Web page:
A company’s Net Promoter Score® (NPS) measures customer loyalty by presenting buyers with one simple question: How likely are you to recommend us to someone you know? Customers rate their likelihood on a scale of 0 to 10, with 10 being “extremely likely.” NPS surveys often include an open-ended question or comment box for respondents to write supporting details about their ratings.

“NPS provides comprehensive, clear, concise input,” says Tinuiti’s director of SEM.

customer retention metrics

How to measure NPS

NPS is calculated by first separating respondents into three customer groups:

  • Promoters: These customers left a rating of 9 or 10 and are likely loyal fans.
  • Passives: These customers left a rating of 7 or 8. They’re satisfied with your product or service but probably aren’t loyal to your brand.
  • Detractors: These customers left a rating between 0 and 6. They’re unhappy with your company’s offerings, unlikely to purchase from you again, and may discourage others from doing business with you.

The percentage of passive customers is not used in the NPS calculation because their sentiment isn’t strong enough.

customer retention metrics

For example, if 15 percent of your respondents are detractors, 25 percent are passives, and 60 percent are promoters, your Net Promoter Score® is 45.

60 – 15 = NPS

Why is NPS important?

NPS surveys help your team get the information they need to improve the overall customer experience. With NPS surveys, you can monitor product or service quality, segment consumers, and identify buyers who are at risk of churning. Collecting NPS data can help your company take the necessary steps to keep—or win back—valuable customers.

Pro tip: Follow up with detractors to see what you could do to improve their experience. Reach out to promoters to thank them for their business and introduce them to your loyalty programs.

4. Customer lifetime value (LTV)

Customer lifetime value (LTV) is the amount of money an individual will spend with a company for as long as they remain a customer.

How to measure LTV

The customer lifetime value formula isn’t as straightforward as some of the others on this list, as companies use different variables to calculate the metric.

Here at Zendesk, we determine LTV by first calculating the average total revenue (ATR) generated over a customer’s lifetime. Then, we subtract the amount of money spent to gain a new customer—or the customer acquisition cost (CAC)—from the ATR.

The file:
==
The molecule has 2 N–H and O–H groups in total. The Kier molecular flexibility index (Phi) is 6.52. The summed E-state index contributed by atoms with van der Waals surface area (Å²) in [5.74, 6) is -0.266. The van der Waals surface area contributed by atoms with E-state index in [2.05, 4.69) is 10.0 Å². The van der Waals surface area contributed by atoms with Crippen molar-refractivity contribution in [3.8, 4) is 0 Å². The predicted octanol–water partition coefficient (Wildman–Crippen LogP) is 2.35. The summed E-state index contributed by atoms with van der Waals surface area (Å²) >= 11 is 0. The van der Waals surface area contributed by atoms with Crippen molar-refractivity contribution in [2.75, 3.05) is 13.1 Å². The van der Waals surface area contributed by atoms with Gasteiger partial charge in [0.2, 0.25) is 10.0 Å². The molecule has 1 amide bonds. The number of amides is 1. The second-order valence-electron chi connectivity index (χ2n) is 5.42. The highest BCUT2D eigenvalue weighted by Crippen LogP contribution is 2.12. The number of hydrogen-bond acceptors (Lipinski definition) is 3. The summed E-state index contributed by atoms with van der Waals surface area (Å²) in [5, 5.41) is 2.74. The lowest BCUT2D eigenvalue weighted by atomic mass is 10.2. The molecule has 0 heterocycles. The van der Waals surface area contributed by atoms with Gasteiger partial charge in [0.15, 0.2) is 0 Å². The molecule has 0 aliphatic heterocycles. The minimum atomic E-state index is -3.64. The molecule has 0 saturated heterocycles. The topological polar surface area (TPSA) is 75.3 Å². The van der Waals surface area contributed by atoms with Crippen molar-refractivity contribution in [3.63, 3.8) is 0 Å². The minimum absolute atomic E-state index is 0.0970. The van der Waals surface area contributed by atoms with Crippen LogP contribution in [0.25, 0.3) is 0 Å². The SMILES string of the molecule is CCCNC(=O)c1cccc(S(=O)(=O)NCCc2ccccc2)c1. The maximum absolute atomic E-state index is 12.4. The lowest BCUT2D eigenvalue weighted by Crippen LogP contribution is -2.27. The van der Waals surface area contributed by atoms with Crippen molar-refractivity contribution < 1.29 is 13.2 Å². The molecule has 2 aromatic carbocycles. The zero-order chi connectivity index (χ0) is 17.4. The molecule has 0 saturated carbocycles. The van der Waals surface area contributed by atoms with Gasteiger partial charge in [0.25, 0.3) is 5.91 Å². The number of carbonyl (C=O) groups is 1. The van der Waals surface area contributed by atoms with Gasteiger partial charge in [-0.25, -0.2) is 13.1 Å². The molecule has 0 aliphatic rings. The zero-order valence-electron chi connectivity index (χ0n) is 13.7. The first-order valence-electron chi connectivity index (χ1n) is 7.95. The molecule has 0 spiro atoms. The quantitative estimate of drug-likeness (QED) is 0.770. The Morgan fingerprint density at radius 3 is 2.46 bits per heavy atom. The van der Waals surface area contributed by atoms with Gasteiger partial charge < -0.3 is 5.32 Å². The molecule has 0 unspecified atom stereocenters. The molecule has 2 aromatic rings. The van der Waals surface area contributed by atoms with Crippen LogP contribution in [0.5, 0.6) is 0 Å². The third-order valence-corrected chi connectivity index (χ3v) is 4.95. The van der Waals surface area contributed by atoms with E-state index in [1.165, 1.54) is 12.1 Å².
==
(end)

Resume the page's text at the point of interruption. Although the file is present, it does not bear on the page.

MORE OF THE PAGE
Customer lifetime value

Say, for example, Company X generates $500,000 annually. Company X’s average customer lifespan is 10 years, and the CAC is $25,000. Company X’s customer LTV is $4.975 million.

(500,000 x 10) – 25,000 = 4,975,000

Why is LTV important?

LTV is a way for support teams to gauge whether they’re offering helpful customer service. While revenue isn’t exclusively tied to customer service, reps play a major role in keeping buyers happy and loyal to a brand. If LTV drops as churn increases, it’s time to rethink retention efforts as a support team.

This metric is also a helpful factor when prioritizing tickets in your team’s queue. Some ticketing systems can prioritize inquiries from high LTV customers rather than ranking them chronologically.

Pro tip: Companies with a limited customer base may not necessarily want to use LTV. Due to the small sample size, the estimated value of each customer will likely fluctuate from month to month.

5. Revenue churn rate

Revenue churn rate is the percentage of monthly recurring revenue (MRR) your company lost over a specific time frame. This metric is typically calculated monthly.

How to measure revenue churn rate

To calculate your revenue churn rate, start by selecting a time period to measure (one month is a good place to start). Then, identify the following:

  • Amount of lost revenue during the chosen time period
  • Amount of total revenue generated during the time period

You can determine your revenue churn rate by plugging the values into the formula.

Revenue churn rate